A hitherto unremarkable student whose name escapes me stood up to give his presentation.He was blatantly under-stimulated, as were his classmates.
I teach Sonambulation 101— the Art of Sleepwalking.
He didn’t clear his throat, or preface, or make any sort of ceremonial segue.
He apathetically leapt into it.
Here we go:
“I dreamed I was a tourist in Heaven.
Everything was cotton-candy powdery and white.
I was alone
and privy to the comings and goings
of celestial beings.
Buddhas and Vishnus sat at cafes drinking mochachinos
while Zeus and Pan walked hand-in-goaty-hand down the boulevard,
observing the storefronts filled with angels posing in the season’s latest
Many of the beings were unrecognizable —
lost to mythology, I guess.
Here was a deity with tentacles for lips;
there was a goddess made of blue feathers,
each burning in endless flame.
The energy was frenetic —
the gods were all buzzing,
as though that headline news had been foreboding that day.
WMDs in the afterlife?
Immortal avian flu dropping angels left and right like tainted poultry?
And I was just a human-
uninitiated in the Heavenly mass.
They all ignored my advances and went about their divine business.
A miserably adorable cherubim urgently approached me and,
grabbing my wrist,
‘We need you in the Library!’
and I had the sensation of being whisked through the air
like a discarded newspaper bouncing about the highway.
We came to an awkward landing in the doorway to a vast
but comfortable room-
cozy burgundy couches surrounded by picture windows
and the unending clouds beyond.
The occasional bookshelf would divide these vistas,
and though I would have loved to take a look at their collection,
I was dragged down a flight of stairs to a sitting area built around
an ancient chez lounge
upon which rested a pale and shriveled
turnip of an old man,
scraggly white beard and cascading frosty hair
like a winter waterfall.
Gathered about him were gracious beings,
winged garudas and physical embodiments of pure light.
They parted as the cherub led me to the old man,
all whispering and gawking in a way no one should see a god stare.
Gods are supposed to inspire awe.
You shouldn’t be able to catch a god off-guard.
I self-consciously worked my way to the old man’s side
and he looked up at me with blunt and rheumatic eyes.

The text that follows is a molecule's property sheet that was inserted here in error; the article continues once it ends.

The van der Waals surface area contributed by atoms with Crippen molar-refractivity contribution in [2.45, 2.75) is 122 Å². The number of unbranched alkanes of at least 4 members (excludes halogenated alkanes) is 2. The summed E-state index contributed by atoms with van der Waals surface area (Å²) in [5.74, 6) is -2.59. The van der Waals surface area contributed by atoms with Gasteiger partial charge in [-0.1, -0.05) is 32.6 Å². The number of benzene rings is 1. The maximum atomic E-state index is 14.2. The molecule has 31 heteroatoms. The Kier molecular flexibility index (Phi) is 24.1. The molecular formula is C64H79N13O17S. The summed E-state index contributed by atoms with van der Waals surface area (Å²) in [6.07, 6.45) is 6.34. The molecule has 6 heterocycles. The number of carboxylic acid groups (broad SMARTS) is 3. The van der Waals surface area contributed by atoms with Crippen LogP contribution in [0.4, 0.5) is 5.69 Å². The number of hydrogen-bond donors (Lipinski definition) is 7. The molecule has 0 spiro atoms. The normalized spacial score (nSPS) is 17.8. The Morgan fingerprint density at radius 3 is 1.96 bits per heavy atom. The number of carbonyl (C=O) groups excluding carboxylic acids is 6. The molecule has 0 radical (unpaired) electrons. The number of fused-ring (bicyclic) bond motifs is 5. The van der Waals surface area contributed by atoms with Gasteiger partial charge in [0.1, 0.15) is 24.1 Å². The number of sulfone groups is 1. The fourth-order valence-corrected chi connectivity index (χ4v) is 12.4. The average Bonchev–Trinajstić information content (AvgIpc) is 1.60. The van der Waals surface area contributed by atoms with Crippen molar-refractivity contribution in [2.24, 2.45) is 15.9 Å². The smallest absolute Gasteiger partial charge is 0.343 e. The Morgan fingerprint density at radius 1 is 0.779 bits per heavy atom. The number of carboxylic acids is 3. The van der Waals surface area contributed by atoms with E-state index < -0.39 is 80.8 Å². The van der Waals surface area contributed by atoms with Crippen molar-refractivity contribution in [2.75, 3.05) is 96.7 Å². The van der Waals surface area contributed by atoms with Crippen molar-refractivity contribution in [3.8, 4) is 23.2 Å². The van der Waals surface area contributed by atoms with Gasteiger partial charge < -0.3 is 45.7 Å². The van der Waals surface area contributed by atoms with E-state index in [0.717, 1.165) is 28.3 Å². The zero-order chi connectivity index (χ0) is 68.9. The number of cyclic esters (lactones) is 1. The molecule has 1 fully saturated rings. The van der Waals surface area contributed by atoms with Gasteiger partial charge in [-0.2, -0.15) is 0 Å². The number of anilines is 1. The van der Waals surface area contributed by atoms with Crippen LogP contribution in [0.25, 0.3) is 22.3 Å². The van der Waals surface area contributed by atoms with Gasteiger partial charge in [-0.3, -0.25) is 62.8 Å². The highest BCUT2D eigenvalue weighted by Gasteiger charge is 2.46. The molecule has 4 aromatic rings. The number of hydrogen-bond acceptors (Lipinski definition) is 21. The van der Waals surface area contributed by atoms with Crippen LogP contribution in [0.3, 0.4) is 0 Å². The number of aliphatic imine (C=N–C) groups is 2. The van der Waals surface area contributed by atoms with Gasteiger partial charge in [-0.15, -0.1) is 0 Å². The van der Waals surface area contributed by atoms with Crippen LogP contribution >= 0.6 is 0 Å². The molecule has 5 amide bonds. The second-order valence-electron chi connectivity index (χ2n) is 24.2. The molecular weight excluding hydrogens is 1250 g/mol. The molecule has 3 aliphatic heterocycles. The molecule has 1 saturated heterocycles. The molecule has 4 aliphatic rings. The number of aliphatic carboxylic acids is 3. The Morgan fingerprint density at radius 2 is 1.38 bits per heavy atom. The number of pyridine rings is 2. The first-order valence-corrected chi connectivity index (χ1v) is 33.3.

His breath was a struggling vibrato of
stones in a coffee tin
and his lips quivered back over yellowish gums.
I wanted to love him
but could only feel pity for him
and realized with astonishment and horror that this
rapidly fading mummy
And here was the Creator of all,
balancing upon the tip of his own surprisingly mortal coil.
He shook with palsied concentration
and pulled from under his spindly hip
a roll of browned parchment.
This he extended shakily toward me,
but as I reached to receive it
a commotion at the entranceway captured everyone’s attention.
a gauntly tall figure in a pristine
3-piece pinstripe suit stormed in,
and barking at the onlookers to
get the fuck out of his way,
He spoke with a pinched British accent
and carried himself pompously upright
as though he were king of the ostriches-
and I immediately hated him.
The cherubim tugged my wrist and pulled me aside,
then perched on my shoulder and whispered:
‘Stay out of his way!
Satan hates the Living!’
And I knew beyond doubt that this twerp
in his expensive suit and impeccably balanced fedora
had to be the source of all evil in existence.
He couldn’t be loveable.
He had a mustache.
Satan barreled through the crowd as it parted for him,
shoving the occasional minor deity aside.
I stood entranced
unable to move from his fuming trajectory,
forgetting God’s scroll,
his desperate, outreached hand.
His waning energy.
The cherubim yanked me out of Satan’s path,
spinning me back to the
still held aloft,
regained my attention,
and as I reached to claim it,
Satan slapped my hand like a reprimanding grandmother
and snatched it
from God’s fist.
With a final seizure and a pitiful cough,
the infinite being gave out.
He fell back onto his chez lounge,
and He left me alone with the whole of His creation.
Satan wasted no time in unrolling the scroll
and grunted unceremoniously as he read its contents.
This didn’t take long,
as mere seconds later he rolled it up carelessly and
shoved it against my chest.
Huffing like an exhausted ox
he stared me down
pointed to the scroll,
and said with unnatural calm
and blatant hatred:
‘That is yours.
That is you.’
and waited in a pretentiously expectant
manner for me to open it.
I spared God one final look
and unrolled the parchment.
Satan threw out one more callous
‘That is all of you,’
before letting me read my scroll.
It simply read:
And then I was whisked through library and promenade
and swirling debris of
clouds and planets
into a cacophony of existence
and was deposited
sitting upright on my bed,
disoriented and living
lost to a purpose
or sensation or reason.
The class, rapt with confusion or an easily mistaken glaze of oblivion, offered an obfuscated applause- mute and lonely.
I checked my assignment roster twice, just to solidify my confusion.
“Um…” I began. “You were supposed to do a presentation on The Old Man and the Sea”– I half asked, half accused.
“Oh,” came his retort. “I hated it.”
I had to give myself one second for composure’s sake, then I replied:
“Yeah… me too.”